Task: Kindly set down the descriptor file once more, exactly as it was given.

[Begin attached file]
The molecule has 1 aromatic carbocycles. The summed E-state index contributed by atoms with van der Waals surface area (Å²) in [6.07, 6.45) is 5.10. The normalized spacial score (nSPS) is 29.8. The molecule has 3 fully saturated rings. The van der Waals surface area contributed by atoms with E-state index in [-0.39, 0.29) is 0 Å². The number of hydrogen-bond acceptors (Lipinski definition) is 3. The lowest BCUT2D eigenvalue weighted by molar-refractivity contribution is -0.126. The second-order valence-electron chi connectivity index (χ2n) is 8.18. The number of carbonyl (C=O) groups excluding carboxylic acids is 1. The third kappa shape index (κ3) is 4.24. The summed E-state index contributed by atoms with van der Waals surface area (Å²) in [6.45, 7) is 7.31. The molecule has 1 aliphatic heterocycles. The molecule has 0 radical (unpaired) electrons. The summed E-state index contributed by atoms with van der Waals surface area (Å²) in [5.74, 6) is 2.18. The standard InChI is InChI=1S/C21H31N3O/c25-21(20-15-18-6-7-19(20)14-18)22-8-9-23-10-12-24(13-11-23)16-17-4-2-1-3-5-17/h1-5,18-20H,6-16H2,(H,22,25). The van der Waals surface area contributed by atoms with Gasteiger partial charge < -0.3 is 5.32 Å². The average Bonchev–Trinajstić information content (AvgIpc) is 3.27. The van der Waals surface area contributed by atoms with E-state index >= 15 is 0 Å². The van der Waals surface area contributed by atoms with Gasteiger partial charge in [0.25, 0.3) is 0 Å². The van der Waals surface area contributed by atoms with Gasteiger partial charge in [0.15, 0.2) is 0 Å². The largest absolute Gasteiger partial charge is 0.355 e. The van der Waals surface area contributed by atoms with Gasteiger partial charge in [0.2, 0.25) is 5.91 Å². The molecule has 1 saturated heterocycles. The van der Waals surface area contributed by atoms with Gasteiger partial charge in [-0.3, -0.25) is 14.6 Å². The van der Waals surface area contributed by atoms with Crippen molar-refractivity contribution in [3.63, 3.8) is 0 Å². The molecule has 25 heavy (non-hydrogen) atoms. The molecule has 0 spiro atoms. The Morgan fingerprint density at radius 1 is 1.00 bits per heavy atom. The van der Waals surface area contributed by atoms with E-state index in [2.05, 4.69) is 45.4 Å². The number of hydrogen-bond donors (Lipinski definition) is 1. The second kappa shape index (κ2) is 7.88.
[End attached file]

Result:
The molecule has 1 aromatic carbocycles. The summed E-state index contributed by atoms with van der Waals surface area (Å²) in [6.07, 6.45) is 5.10. The normalized spacial score (nSPS) is 29.8. The molecule has 3 fully saturated rings. The van der Waals surface area contributed by atoms with E-state index in [-0.39, 0.29) is 0 Å². The number of hydrogen-bond acceptors (Lipinski definition) is 3. The lowest BCUT2D eigenvalue weighted by molar-refractivity contribution is -0.126. The second-order valence-electron chi connectivity index (χ2n) is 8.18. The number of carbonyl (C=O) groups excluding carboxylic acids is 1. The third kappa shape index (κ3) is 4.24. The summed E-state index contributed by atoms with van der Waals surface area (Å²) in [6.45, 7) is 7.31. The molecule has 1 aliphatic heterocycles. The molecule has 0 radical (unpaired) electrons. The summed E-state index contributed by atoms with van der Waals surface area (Å²) in [5.74, 6) is 2.18. The standard InChI is InChI=1S/C21H31N3O/c25-21(20-15-18-6-7-19(20)14-18)22-8-9-23-10-12-24(13-11-23)16-17-4-2-1-3-5-17/h1-5,18-20H,6-16H2,(H,22,25). The van der Waals surface area contributed by atoms with Gasteiger partial charge < -0.3 is 5.32 Å². The average Bonchev–Trinajstić information content (AvgIpc) is 3.27. The van der Waals surface area contributed by atoms with E-state index >= 15 is 0 Å². The van der Waals surface area contributed by atoms with Gasteiger partial charge in [0.25, 0.3) is 0 Å². The van der Waals surface area contributed by atoms with Gasteiger partial charge in [0.15, 0.2) is 0 Å². The largest absolute Gasteiger partial charge is 0.355 e. The van der Waals surface area contributed by atoms with Gasteiger partial charge in [0.2, 0.25) is 5.91 Å². The molecule has 1 saturated heterocycles. The van der Waals surface area contributed by atoms with Gasteiger partial charge in [-0.3, -0.25) is 14.6 Å². The van der Waals surface area contributed by atoms with Crippen molar-refractivity contribution in [3.63, 3.8) is 0 Å². The molecule has 25 heavy (non-hydrogen) atoms. The molecule has 0 spiro atoms. The Morgan fingerprint density at radius 1 is 1.00 bits per heavy atom. The van der Waals surface area contributed by atoms with E-state index in [2.05, 4.69) is 45.4 Å². The number of hydrogen-bond donors (Lipinski definition) is 1. The second kappa shape index (κ2) is 7.88.